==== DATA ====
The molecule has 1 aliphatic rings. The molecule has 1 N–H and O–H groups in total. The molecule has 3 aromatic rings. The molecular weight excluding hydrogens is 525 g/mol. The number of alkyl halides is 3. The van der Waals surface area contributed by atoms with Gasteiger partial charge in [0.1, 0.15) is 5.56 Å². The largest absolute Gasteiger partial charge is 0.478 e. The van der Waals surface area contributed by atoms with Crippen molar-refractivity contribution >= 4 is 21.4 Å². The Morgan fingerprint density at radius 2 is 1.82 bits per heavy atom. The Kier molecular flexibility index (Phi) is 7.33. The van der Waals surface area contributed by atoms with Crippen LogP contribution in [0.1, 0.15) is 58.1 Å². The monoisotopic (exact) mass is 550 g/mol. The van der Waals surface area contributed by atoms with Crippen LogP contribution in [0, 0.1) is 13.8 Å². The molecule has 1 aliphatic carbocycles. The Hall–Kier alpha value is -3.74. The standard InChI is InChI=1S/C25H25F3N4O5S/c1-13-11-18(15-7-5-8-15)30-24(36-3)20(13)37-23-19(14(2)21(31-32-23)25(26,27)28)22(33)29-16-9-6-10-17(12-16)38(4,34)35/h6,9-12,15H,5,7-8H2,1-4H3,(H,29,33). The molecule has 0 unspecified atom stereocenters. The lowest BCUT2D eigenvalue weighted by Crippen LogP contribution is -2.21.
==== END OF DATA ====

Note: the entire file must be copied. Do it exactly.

The molecule has 1 aliphatic rings. The molecule has 1 N–H and O–H groups in total. The molecule has 3 aromatic rings. The molecular weight excluding hydrogens is 525 g/mol. The number of alkyl halides is 3. The van der Waals surface area contributed by atoms with Gasteiger partial charge in [0.1, 0.15) is 5.56 Å². The largest absolute Gasteiger partial charge is 0.478 e. The van der Waals surface area contributed by atoms with Crippen molar-refractivity contribution >= 4 is 21.4 Å². The Morgan fingerprint density at radius 2 is 1.82 bits per heavy atom. The Kier molecular flexibility index (Phi) is 7.33. The van der Waals surface area contributed by atoms with Crippen LogP contribution in [0.1, 0.15) is 58.1 Å². The monoisotopic (exact) mass is 550 g/mol. The van der Waals surface area contributed by atoms with Crippen LogP contribution in [0, 0.1) is 13.8 Å². The molecule has 1 aliphatic carbocycles. The Hall–Kier alpha value is -3.74. The standard InChI is InChI=1S/C25H25F3N4O5S/c1-13-11-18(15-7-5-8-15)30-24(36-3)20(13)37-23-19(14(2)21(31-32-23)25(26,27)28)22(33)29-16-9-6-10-17(12-16)38(4,34)35/h6,9-12,15H,5,7-8H2,1-4H3,(H,29,33). The molecule has 0 unspecified atom stereocenters. The lowest BCUT2D eigenvalue weighted by Crippen LogP contribution is -2.21.